Exercise that is weight bearing includes walking, running, jumping, hiking, stair climbing. One especially good form is rebounding, which can be done at home (mini-trampoline) or in a gym.
Tightness and constriction lead to reduction of blood flow to muscles and tissues, resulting in fewer nutrients and more buildup of metabolic waste. If not stretched regularly, muscles grow shorter, resulting in less flexibility and greater risk of injury. Stretching is the cure for tightness and restriction, so regular stretching promotes health, reduces muscle tension, enhances range of motion and circulation, reduces injury, increases energy, and feels great!
Proper breathing is a topic worthy of its own article. The concept is simple, and uses a device that restricts inhalations and exhalations. This strengthens the muscles involved in breathing, increasing lung capacity. These devices are inexpensive and widely available, and have been shown to increase breathing capacity by close to 300%.
Another key aspect of exercise is balance, which diminishes with age unless exercised, leading to falls and fractures. To enhance balance, try this simple exercise:
• Stand with one hand on the back of a chair for support.
• Bend the knee nearest the chair 90 degrees, keeping your knees together.
• Get used to balancing on one leg while holding the chair, working toward standing without support. Once you do, work on holding your hands in front of you, prayer-like, as you stand in position. For more intensity, close your eyes.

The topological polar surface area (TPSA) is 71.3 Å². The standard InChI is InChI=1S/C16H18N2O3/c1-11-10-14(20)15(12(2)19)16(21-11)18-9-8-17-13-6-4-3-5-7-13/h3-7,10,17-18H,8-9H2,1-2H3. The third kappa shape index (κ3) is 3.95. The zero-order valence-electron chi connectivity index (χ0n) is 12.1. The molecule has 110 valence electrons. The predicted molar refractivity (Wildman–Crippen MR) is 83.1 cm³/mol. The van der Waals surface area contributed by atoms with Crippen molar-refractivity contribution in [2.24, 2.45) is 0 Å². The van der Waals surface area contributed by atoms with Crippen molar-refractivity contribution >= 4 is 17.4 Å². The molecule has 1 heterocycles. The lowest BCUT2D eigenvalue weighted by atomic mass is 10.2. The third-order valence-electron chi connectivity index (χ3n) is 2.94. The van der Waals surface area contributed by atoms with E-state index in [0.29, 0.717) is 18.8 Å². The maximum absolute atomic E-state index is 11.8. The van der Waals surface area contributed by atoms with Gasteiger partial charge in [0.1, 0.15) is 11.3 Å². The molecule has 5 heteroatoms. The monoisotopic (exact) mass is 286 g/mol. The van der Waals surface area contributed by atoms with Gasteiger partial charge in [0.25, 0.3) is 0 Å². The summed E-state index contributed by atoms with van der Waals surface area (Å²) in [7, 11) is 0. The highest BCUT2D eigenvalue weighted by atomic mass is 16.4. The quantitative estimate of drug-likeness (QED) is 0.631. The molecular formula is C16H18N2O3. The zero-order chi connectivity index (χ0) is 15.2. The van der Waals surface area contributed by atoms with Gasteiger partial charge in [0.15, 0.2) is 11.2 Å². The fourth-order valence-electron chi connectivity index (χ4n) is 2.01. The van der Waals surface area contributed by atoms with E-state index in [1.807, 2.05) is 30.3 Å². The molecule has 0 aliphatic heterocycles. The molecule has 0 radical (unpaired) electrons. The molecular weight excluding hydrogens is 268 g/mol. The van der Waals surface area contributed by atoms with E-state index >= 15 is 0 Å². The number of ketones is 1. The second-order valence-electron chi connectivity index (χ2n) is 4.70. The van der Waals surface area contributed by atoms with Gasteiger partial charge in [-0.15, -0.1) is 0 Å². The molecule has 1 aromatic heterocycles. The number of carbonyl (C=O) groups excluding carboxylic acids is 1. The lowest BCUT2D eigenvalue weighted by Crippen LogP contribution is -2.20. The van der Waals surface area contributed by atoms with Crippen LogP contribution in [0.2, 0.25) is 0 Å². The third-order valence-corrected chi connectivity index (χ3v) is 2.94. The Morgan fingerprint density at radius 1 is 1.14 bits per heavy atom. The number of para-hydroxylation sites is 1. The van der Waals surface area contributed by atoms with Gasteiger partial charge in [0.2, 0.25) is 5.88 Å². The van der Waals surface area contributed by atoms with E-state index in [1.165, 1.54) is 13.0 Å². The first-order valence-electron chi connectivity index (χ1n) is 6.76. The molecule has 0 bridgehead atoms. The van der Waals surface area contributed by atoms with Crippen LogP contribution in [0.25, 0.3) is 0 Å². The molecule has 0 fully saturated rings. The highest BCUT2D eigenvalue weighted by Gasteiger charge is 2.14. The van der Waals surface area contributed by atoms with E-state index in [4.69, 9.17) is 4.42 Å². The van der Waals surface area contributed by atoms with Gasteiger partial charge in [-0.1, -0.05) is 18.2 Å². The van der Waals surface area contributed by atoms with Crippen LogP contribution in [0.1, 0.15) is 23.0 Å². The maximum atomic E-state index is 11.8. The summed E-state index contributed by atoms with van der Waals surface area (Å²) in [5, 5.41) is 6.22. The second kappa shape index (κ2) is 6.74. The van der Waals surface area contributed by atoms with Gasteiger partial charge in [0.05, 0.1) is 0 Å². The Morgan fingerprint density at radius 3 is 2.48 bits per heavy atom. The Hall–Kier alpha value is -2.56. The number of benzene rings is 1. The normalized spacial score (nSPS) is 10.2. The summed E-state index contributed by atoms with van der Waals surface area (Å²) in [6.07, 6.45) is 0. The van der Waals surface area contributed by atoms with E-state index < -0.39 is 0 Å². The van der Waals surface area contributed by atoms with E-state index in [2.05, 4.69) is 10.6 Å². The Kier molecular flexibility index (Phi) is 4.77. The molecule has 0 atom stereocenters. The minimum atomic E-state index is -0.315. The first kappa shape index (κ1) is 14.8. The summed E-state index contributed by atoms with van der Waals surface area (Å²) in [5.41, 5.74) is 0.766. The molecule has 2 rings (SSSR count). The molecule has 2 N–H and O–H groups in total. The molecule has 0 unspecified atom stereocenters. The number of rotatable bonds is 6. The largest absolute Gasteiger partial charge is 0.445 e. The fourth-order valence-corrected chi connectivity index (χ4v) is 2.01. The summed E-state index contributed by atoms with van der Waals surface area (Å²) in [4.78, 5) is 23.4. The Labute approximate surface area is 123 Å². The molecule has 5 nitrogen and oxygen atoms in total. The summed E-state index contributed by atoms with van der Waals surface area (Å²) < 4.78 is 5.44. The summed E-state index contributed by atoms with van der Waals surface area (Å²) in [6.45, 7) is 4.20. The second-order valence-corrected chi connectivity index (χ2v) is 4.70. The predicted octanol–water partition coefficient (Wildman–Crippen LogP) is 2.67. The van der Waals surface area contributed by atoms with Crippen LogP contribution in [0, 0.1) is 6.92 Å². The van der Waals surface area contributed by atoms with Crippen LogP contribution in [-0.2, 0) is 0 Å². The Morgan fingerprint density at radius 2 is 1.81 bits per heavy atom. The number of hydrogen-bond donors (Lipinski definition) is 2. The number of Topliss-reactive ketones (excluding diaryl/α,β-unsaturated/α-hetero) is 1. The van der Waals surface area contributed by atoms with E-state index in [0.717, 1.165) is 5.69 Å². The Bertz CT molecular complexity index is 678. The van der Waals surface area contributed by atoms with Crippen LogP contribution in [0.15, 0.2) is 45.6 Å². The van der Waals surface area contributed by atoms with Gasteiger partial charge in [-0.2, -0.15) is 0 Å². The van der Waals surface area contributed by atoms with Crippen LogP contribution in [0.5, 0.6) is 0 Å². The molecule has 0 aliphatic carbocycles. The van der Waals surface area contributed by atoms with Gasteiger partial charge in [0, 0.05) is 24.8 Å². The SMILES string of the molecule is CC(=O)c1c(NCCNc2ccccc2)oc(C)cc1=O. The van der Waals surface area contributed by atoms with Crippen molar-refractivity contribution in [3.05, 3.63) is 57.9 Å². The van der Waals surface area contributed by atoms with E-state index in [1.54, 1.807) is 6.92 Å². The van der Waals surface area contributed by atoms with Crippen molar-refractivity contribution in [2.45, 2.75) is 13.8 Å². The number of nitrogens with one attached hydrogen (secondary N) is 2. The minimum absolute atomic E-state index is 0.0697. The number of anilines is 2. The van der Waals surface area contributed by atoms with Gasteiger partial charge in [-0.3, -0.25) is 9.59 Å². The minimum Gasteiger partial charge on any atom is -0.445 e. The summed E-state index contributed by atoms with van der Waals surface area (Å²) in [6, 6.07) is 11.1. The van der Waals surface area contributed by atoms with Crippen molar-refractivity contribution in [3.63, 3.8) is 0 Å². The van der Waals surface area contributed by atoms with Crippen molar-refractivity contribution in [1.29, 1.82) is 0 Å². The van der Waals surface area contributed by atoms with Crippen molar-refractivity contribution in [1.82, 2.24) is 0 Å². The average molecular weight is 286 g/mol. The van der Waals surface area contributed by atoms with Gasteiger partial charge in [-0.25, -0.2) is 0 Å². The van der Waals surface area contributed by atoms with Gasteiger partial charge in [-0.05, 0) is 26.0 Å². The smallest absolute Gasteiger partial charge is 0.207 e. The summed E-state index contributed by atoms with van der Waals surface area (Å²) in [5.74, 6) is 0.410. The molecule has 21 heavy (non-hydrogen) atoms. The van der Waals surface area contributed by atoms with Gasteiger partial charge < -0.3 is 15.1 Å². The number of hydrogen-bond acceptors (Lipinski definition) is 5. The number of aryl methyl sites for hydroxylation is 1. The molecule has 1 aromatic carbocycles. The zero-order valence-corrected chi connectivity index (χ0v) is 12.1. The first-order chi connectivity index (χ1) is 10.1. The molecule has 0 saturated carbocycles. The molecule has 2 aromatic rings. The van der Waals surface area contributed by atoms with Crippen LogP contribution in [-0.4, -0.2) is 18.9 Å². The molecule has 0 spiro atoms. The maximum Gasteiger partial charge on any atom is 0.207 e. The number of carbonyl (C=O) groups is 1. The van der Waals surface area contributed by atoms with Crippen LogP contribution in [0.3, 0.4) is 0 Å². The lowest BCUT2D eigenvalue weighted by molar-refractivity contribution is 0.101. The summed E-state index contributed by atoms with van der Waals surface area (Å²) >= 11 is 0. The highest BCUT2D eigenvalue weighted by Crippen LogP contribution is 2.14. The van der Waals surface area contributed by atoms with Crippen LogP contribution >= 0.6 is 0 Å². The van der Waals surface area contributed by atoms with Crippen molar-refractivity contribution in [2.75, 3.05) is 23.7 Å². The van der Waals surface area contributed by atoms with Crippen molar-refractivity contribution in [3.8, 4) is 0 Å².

• Repeat on other side.
Many yoga poses are specifically designed to improve balance, and can be used for variety, as can vibrating platform equipment.
Exercise is as important to good health as proper nutrition – and you need both. Adequate nutrition while exercising includes:
• Protein for muscle repair. Rice protein combined with yellow pea protein is exceptional.
• Carbohydrates, especially ultra-long-chain carbohydrates (ULCs) such as pre-sprouted barley, which release energy over several hours and do not spike blood sugar.
• High quality fats; especially omega-3s and 9s.
• Extra antioxidants to clear the metabolic byproducts of exercise.
• Minerals (electrolytes) and water soluble vitamins (B vitamins and C). Consider adding liquid trace minerals to your water.
If you don’t move you die. Exercise fundamentally changes every system and function in your body – keeping you moving and healthy.